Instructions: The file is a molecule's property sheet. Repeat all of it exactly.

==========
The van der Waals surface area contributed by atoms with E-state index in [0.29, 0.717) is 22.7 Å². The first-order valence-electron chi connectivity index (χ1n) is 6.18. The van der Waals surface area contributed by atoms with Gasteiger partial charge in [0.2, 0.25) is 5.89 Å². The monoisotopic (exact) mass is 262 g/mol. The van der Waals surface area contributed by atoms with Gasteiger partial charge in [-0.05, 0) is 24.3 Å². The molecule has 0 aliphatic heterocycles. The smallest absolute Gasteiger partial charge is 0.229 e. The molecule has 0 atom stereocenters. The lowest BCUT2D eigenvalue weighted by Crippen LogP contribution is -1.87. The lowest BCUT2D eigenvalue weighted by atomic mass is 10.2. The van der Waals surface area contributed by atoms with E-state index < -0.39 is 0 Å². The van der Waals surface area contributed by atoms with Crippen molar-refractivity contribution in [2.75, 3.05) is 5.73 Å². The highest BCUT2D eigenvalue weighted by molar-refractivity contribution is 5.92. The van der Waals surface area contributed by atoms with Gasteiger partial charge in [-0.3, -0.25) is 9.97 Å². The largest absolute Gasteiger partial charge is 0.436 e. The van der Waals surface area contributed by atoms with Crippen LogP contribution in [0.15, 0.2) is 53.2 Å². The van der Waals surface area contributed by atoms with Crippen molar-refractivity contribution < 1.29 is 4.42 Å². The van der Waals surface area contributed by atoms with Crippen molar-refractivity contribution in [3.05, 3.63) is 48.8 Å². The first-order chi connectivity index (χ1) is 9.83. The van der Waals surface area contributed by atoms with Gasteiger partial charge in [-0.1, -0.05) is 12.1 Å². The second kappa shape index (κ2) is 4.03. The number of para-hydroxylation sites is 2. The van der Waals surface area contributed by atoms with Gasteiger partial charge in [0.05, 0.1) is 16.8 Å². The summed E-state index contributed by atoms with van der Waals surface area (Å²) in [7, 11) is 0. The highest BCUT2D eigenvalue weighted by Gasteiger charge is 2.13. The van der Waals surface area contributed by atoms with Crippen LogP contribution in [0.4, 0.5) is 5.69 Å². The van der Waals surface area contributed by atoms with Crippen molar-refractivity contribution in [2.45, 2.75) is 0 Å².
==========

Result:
The van der Waals surface area contributed by atoms with E-state index in [0.29, 0.717) is 22.7 Å². The first-order valence-electron chi connectivity index (χ1n) is 6.18. The van der Waals surface area contributed by atoms with Gasteiger partial charge in [0.2, 0.25) is 5.89 Å². The monoisotopic (exact) mass is 262 g/mol. The van der Waals surface area contributed by atoms with Gasteiger partial charge in [-0.05, 0) is 24.3 Å². The molecule has 0 aliphatic heterocycles. The smallest absolute Gasteiger partial charge is 0.229 e. The molecule has 0 atom stereocenters. The lowest BCUT2D eigenvalue weighted by Crippen LogP contribution is -1.87. The lowest BCUT2D eigenvalue weighted by atomic mass is 10.2. The van der Waals surface area contributed by atoms with E-state index < -0.39 is 0 Å². The van der Waals surface area contributed by atoms with Crippen molar-refractivity contribution in [2.75, 3.05) is 5.73 Å². The highest BCUT2D eigenvalue weighted by molar-refractivity contribution is 5.92. The van der Waals surface area contributed by atoms with Gasteiger partial charge in [-0.3, -0.25) is 9.97 Å². The largest absolute Gasteiger partial charge is 0.436 e. The van der Waals surface area contributed by atoms with Crippen LogP contribution in [0.15, 0.2) is 53.2 Å². The van der Waals surface area contributed by atoms with Crippen molar-refractivity contribution < 1.29 is 4.42 Å². The van der Waals surface area contributed by atoms with Crippen molar-refractivity contribution in [3.05, 3.63) is 48.8 Å². The first-order chi connectivity index (χ1) is 9.83. The van der Waals surface area contributed by atoms with Gasteiger partial charge in [-0.1, -0.05) is 12.1 Å². The second kappa shape index (κ2) is 4.03. The number of para-hydroxylation sites is 2. The van der Waals surface area contributed by atoms with Gasteiger partial charge in [0.05, 0.1) is 16.8 Å². The summed E-state index contributed by atoms with van der Waals surface area (Å²) in [7, 11) is 0. The highest BCUT2D eigenvalue weighted by Gasteiger charge is 2.13. The van der Waals surface area contributed by atoms with Crippen LogP contribution in [0.4, 0.5) is 5.69 Å². The van der Waals surface area contributed by atoms with Crippen molar-refractivity contribution in [2.45, 2.75) is 0 Å².